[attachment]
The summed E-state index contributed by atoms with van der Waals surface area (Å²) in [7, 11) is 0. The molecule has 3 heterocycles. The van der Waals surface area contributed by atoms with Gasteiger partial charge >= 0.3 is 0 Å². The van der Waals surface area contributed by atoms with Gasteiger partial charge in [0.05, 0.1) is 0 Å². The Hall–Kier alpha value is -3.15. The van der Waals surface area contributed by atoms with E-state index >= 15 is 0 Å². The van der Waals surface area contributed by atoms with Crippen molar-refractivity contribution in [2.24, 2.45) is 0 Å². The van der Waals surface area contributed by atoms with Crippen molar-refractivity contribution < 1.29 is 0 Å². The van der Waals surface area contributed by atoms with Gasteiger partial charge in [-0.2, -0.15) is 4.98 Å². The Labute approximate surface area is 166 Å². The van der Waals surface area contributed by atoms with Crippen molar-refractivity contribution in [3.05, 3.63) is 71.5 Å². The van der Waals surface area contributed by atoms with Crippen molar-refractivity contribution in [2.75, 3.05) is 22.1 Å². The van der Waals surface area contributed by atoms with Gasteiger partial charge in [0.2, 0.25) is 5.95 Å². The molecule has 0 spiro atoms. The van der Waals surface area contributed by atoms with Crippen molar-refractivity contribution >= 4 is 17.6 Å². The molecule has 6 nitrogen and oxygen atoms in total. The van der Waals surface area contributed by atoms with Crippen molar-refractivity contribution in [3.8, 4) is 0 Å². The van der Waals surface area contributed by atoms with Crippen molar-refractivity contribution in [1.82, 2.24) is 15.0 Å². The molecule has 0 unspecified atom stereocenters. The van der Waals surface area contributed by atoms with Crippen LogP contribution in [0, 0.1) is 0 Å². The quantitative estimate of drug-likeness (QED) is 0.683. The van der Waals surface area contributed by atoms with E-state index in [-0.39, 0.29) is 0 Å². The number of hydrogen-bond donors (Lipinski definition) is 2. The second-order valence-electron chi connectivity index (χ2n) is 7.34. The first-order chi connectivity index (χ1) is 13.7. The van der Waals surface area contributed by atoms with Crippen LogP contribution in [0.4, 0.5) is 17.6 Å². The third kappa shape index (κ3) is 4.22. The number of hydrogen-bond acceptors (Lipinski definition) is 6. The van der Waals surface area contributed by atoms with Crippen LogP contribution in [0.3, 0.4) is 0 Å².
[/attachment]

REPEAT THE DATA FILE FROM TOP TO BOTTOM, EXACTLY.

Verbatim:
The summed E-state index contributed by atoms with van der Waals surface area (Å²) in [7, 11) is 0. The molecule has 3 heterocycles. The van der Waals surface area contributed by atoms with Gasteiger partial charge >= 0.3 is 0 Å². The van der Waals surface area contributed by atoms with Gasteiger partial charge in [0.05, 0.1) is 0 Å². The Hall–Kier alpha value is -3.15. The van der Waals surface area contributed by atoms with E-state index >= 15 is 0 Å². The van der Waals surface area contributed by atoms with Crippen molar-refractivity contribution in [2.24, 2.45) is 0 Å². The van der Waals surface area contributed by atoms with Crippen molar-refractivity contribution < 1.29 is 0 Å². The van der Waals surface area contributed by atoms with Gasteiger partial charge in [-0.2, -0.15) is 4.98 Å². The Labute approximate surface area is 166 Å². The van der Waals surface area contributed by atoms with Crippen molar-refractivity contribution in [3.05, 3.63) is 71.5 Å². The van der Waals surface area contributed by atoms with Crippen molar-refractivity contribution in [2.75, 3.05) is 22.1 Å². The van der Waals surface area contributed by atoms with Gasteiger partial charge in [0.2, 0.25) is 5.95 Å². The molecule has 0 spiro atoms. The van der Waals surface area contributed by atoms with Crippen molar-refractivity contribution >= 4 is 17.6 Å². The molecule has 6 nitrogen and oxygen atoms in total. The van der Waals surface area contributed by atoms with Crippen molar-refractivity contribution in [3.8, 4) is 0 Å². The van der Waals surface area contributed by atoms with Crippen molar-refractivity contribution in [1.82, 2.24) is 15.0 Å². The molecule has 0 unspecified atom stereocenters. The van der Waals surface area contributed by atoms with Crippen LogP contribution in [0, 0.1) is 0 Å². The quantitative estimate of drug-likeness (QED) is 0.683. The van der Waals surface area contributed by atoms with E-state index in [-0.39, 0.29) is 0 Å². The number of hydrogen-bond donors (Lipinski definition) is 2. The second-order valence-electron chi connectivity index (χ2n) is 7.34. The first-order chi connectivity index (χ1) is 13.7. The van der Waals surface area contributed by atoms with Crippen LogP contribution in [0.4, 0.5) is 17.6 Å². The third kappa shape index (κ3) is 4.22. The number of hydrogen-bond acceptors (Lipinski definition) is 6. The van der Waals surface area contributed by atoms with Crippen LogP contribution in [0.3, 0.4) is 0 Å².